exclusive or

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Related to Exclusive disjunction: Inclusive disjunction

exclusive or

[ik¦sklü·siv ′ȯr]
(computer science)
An instruction which performs the “exclusive or” operation on a bit-by-bit basis for its two operand words, usually storing the result in one of the operand locations. Abbreviated XOR.
(mathematics)
A logic operator which has the property that if P is a statement and Q is a statement, then P exclusive or Q is true if either but not both statements are true, false if both are true or both are false.

exclusive or

(logic)
(XOR, EOR) /X or, E or/ A two-input Boolean logic function whose result is true if one input is true and the other is false. The truth table is

A | B | A xor B --+---+-------- F | F | F F | T | T T | F | T T | T | F

The output is thus true if the inputs are not equal. If one input is false, the other is passed unchanged whereas if one input is true, the other is inverted.

In Boolean algebra, exclusive or is often written as a plus in a circle: "⊕". The circle may be omitted suggesting addition modulo two.

In digital logic, an exclusive or logic gate is drawn like a normal inclusive or gate but with a curved line across both inputs: exclusive or gate.
References in periodicals archive ?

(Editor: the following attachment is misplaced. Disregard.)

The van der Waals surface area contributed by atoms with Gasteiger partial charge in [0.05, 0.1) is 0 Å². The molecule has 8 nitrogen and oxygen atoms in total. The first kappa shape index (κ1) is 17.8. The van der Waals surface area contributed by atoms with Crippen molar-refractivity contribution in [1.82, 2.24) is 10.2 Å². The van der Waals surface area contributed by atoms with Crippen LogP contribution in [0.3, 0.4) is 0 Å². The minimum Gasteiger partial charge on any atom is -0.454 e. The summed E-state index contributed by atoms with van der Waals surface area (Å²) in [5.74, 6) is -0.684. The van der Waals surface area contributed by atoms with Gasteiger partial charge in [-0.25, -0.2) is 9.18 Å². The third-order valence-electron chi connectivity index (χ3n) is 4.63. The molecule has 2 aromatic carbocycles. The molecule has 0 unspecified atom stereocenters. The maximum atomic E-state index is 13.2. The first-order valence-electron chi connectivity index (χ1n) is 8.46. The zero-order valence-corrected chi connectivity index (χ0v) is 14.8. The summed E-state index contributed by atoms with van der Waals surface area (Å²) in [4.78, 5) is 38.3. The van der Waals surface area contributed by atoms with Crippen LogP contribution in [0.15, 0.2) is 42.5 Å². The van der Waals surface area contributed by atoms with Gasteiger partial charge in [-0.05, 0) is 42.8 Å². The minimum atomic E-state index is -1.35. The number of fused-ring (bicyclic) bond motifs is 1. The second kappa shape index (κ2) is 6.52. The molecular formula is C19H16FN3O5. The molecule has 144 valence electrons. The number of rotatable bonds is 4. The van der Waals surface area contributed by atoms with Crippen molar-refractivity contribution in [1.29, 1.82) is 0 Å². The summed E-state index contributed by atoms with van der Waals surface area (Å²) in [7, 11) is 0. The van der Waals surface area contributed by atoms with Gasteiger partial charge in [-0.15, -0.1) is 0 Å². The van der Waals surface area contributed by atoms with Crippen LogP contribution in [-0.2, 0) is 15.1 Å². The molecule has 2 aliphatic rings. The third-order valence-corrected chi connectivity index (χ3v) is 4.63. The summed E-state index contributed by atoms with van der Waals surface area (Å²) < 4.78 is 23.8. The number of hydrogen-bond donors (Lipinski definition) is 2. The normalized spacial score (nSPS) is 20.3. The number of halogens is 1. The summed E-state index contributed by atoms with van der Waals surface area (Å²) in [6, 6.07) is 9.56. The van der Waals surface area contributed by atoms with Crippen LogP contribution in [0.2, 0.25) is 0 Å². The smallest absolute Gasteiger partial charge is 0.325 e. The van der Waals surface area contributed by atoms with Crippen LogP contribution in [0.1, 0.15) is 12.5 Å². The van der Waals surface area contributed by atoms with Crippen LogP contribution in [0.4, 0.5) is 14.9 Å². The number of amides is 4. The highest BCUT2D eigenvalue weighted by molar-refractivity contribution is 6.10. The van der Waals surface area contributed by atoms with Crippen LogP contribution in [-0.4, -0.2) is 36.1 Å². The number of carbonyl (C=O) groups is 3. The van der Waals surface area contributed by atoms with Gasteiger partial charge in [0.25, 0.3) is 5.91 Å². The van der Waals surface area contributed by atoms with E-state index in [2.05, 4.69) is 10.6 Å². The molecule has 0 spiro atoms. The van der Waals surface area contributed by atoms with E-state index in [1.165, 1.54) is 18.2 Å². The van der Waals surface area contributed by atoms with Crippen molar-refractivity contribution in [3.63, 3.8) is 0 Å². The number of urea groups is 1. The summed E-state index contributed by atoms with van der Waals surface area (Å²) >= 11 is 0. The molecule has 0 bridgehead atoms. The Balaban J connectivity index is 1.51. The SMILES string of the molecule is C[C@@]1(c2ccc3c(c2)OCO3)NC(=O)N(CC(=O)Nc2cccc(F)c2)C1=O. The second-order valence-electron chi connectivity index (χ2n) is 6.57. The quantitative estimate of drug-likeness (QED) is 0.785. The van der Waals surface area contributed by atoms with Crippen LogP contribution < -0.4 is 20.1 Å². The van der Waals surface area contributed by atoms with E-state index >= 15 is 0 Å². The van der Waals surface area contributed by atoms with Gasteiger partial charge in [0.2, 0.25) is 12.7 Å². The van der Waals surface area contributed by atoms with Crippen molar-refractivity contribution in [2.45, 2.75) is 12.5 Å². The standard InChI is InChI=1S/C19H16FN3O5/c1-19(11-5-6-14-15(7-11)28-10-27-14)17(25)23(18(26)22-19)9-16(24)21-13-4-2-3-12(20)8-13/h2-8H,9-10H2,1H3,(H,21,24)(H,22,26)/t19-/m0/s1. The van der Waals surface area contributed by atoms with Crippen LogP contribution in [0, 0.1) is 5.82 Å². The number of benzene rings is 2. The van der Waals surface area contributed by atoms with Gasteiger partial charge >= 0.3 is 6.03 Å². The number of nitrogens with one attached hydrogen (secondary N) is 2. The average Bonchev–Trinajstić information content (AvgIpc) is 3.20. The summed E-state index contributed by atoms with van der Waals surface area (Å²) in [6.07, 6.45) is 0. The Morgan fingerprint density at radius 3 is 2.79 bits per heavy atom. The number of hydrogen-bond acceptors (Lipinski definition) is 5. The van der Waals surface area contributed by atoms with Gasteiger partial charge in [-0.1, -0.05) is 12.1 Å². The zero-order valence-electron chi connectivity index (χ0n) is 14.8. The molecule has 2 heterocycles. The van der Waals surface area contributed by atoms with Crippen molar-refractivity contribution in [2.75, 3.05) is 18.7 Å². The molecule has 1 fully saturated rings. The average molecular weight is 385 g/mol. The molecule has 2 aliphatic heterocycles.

Exclusive disjunction the neutrosophic propositions (A) and (B) is the following [5]:
And, in similar way, generalized for n propositions) The exclusive disjunction link of the two neutrosophic propositions (A) and (B) in the following truth table:
As these combinations are mutually exclusive conjunctions, let us join them by our symbol for exclusive disjunction, ~[conjunction]]'.
q'; it merely adds that conjunct to the three that are set in exclusive disjunction in (3).
Although the only reference to time is the one implicit in the use of the exclusive disjunction, the prescriptions about truth are complete with respect to time: they come from the meaning of the total formula and so transcend particular times.
This becomes even more salient if we add, as we have every right to do, the negative of each variable to the disjunctive string of (13) and then bind each pair - variable and its negation - together in an exclusive disjunction, a procedure appropriate enough to such pairs.
Nor need we avoid contradiction as we do in (14): the principle of addition allows us to replace the symbol for exclusive disjunction with the symbol for conjunction if we wish.